May I give wholehearted support to my hon. Friend’s new clause? A number of examples can properly be used. For example, on Remembrance Sunday, when organisations including the Royal British Legion want a temporary interruption to traffic, a regulation requires them to apply for a full traffic management order, and a fee is involved. Another example is that of a village that is going to have a popular regatta and wants to ban traffic on a road. In the past, that was done by custom and practice, but the law has been tightened up so that people have to apply for a temporary road closure order.

Photo of Helen Goodman Helen Goodman Labour, Bishop Auckland

I am most grateful to the hon. Gentleman for raising the issue, which is close to my heart and on which we have tabled amendments to another Bill going through the House, namely the Compensation Bill, which will deal with much of the problem.

Photo of Peter Bottomley Peter Bottomley Conservative, Worthing West

The Minister may accept the new clause, in which case further debates will not be necessary. The new clause might for some reason need further modification, or the Government might need to co-ordinate—perhaps the Minister will want to talk to the Secretary of State for Communities and Local Government—to see whether giving the option suggested to local government would be acceptable across government. I know that it is acceptable to local government, which wants control over crucial charges. I strongly support the new clause.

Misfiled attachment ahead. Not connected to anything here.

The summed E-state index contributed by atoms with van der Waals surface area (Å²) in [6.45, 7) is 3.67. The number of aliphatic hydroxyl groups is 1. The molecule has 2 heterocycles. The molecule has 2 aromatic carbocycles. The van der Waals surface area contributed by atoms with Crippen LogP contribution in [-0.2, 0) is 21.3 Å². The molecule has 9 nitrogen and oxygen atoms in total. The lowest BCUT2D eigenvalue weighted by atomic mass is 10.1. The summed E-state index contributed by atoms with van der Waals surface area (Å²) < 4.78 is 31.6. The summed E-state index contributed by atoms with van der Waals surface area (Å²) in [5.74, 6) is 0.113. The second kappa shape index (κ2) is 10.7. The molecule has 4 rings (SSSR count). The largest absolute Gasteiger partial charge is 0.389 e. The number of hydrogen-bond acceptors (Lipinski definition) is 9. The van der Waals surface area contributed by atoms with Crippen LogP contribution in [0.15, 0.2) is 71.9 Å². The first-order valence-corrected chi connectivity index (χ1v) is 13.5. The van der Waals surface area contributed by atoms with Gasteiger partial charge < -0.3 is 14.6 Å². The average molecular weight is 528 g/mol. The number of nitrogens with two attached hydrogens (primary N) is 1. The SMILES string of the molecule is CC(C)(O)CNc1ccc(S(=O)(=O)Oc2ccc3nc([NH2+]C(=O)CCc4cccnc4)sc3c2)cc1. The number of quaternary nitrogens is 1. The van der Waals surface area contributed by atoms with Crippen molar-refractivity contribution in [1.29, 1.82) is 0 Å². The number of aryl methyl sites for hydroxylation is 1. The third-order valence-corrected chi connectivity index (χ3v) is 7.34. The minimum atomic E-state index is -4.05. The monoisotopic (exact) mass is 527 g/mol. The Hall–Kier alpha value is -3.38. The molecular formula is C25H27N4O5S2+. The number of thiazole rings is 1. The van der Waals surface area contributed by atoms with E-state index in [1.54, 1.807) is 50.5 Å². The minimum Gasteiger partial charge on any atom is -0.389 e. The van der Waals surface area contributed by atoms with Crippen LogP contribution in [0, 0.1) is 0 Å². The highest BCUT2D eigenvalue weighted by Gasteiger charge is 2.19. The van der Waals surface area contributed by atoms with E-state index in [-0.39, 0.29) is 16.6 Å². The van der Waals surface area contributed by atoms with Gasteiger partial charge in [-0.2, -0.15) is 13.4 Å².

Photo of Martin Horwood Martin Horwood Shadow Minister (Environment, Food and Rural Affairs)

I am delighted to have the opportunity at this late stage in our deliberations definitively and finally to restate the Cheltenham principle, which I believe is that if something such as the new clause might require the services of an extremely expensive lawyer to explain that it is not necessary, it might be worth putting it into legislation in the interests of clarity and transparency. If the officers of the Isle of Wight council are under the impression that it is necessary, it is worth supporting. I therefore support the new clause.

Photo of Ed Miliband Ed Miliband Parliamentary Secretary (Cabinet Office)

I am afraid that I disagree with the hon. Gentleman’s interpretation of the Cheltenham  principle. As I remember it, as defined by my hon. Friend the Member for High Peak (Tom Levitt)—he will correct me if I am wrong—the principle relates to something that is nice but ineffective.

Photo of Martin Horwood Martin Horwood Shadow Minister (Environment, Food and Rural Affairs)

The exact wording used a long time ago was that an amendment that was

“harmless, but not entirely necessary”—[Official Report, Standing Committee A, 4 July 2006; c. 26.]

should be put into legislation.

Photo of Ed Miliband Ed Miliband Parliamentary Secretary (Cabinet Office)